If we then make a big jump in time, to the sixties and seventies of the last century, we see a renewed hype when it comes to proteins. Protein was now seen as a kind of miracle food. This was mainly due to the print magazines, which promoted protein and claimed it could make you "get as big as a god."

And let this just be the era in which Rocky Balboa appeared on the scene. The world-famous character of Sylvester Stallone from the Rocky film series contributed to the growing popularity of egg whites - he drank it in the form of raw eggs.

The trend also became visible next to the silver screen; many bodybuilders and strength trainers started consuming large amounts of milk, meat, and eggs.

Protein powder: a miracle cure

During the 90s and even to this day, protein (another word for protein) powders are marketed as a miracle cure. Advertisements and commercials are still trying to persuade customers to buy large amounts of protein powder. Also, protein shakes have now been introduced. These would have almost the same effect as steroids.

No role for science

Myths aren't for myths: Facts actually play little to no role. Scientific research into the truth behind these myths in the field of sports nutrition is therefore not forthcoming. So it's no surprise that there is so much conflicting (miss) information out there.

On the one hand, you have the nutrition, dietetic, and medical community that blames bodybuilders, weightlifters, and strength trainers. They are responsible for creating and perpetuating the myth that strength athletes should consume more protein than the prescribed daily prescribed amount of nutrients of 0.8 kilograms of (lean) body weight.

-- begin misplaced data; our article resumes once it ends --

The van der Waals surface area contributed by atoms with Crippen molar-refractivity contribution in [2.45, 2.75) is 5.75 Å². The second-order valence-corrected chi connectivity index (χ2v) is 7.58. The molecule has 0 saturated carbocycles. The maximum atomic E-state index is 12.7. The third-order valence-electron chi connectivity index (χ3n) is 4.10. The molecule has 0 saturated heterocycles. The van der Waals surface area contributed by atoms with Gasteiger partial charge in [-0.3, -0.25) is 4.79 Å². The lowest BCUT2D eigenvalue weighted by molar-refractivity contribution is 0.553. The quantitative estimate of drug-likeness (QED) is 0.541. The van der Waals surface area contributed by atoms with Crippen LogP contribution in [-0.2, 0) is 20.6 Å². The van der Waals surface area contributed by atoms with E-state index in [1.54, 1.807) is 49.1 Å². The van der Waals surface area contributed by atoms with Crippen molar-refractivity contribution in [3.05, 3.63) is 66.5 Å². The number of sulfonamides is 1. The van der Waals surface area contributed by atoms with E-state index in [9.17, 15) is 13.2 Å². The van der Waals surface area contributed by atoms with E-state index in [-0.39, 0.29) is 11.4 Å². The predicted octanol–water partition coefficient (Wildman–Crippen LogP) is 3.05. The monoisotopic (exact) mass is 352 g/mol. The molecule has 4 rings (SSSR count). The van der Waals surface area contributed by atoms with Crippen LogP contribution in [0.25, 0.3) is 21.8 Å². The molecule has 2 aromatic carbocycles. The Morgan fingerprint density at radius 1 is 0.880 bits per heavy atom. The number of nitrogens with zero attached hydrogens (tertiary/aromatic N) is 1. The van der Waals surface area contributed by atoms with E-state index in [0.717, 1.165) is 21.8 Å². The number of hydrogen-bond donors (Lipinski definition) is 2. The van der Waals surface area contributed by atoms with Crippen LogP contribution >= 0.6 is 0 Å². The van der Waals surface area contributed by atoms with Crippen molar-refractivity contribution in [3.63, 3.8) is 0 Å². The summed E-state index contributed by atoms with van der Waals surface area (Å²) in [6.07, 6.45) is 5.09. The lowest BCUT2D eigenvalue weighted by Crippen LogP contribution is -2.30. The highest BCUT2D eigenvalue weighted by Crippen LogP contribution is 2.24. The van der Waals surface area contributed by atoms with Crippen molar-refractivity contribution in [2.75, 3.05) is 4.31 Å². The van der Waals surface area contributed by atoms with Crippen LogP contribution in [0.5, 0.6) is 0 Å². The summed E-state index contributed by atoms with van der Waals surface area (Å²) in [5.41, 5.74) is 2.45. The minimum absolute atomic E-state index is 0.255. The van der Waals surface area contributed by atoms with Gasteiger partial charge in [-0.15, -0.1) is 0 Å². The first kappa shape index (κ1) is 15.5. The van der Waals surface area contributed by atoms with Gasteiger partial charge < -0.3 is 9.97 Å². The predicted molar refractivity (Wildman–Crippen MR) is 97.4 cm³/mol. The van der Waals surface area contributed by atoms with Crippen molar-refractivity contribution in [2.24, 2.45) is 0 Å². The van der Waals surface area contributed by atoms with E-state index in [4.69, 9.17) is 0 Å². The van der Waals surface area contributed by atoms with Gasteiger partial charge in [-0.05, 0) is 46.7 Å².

At the same time, bodybuilders and strength trainers are accusing nutritionists, dieticians, and the medical community of spreading false information. So the question still remains: What is the optimal amount of protein that weightlifters, bodybuilders, strength trainers, and other athletes should get?

But why are proteins so important for building muscle?

You may have heard it already in primary school:

'Proteins are the building blocks of muscles.'

But how does that work anyway? The answer: In the body, the protein is a special type of molecule made up of substances known as amino acids. You can think of amino acids as the building blocks of proteins. After all, without amino acids, the body cannot produce protein molecules.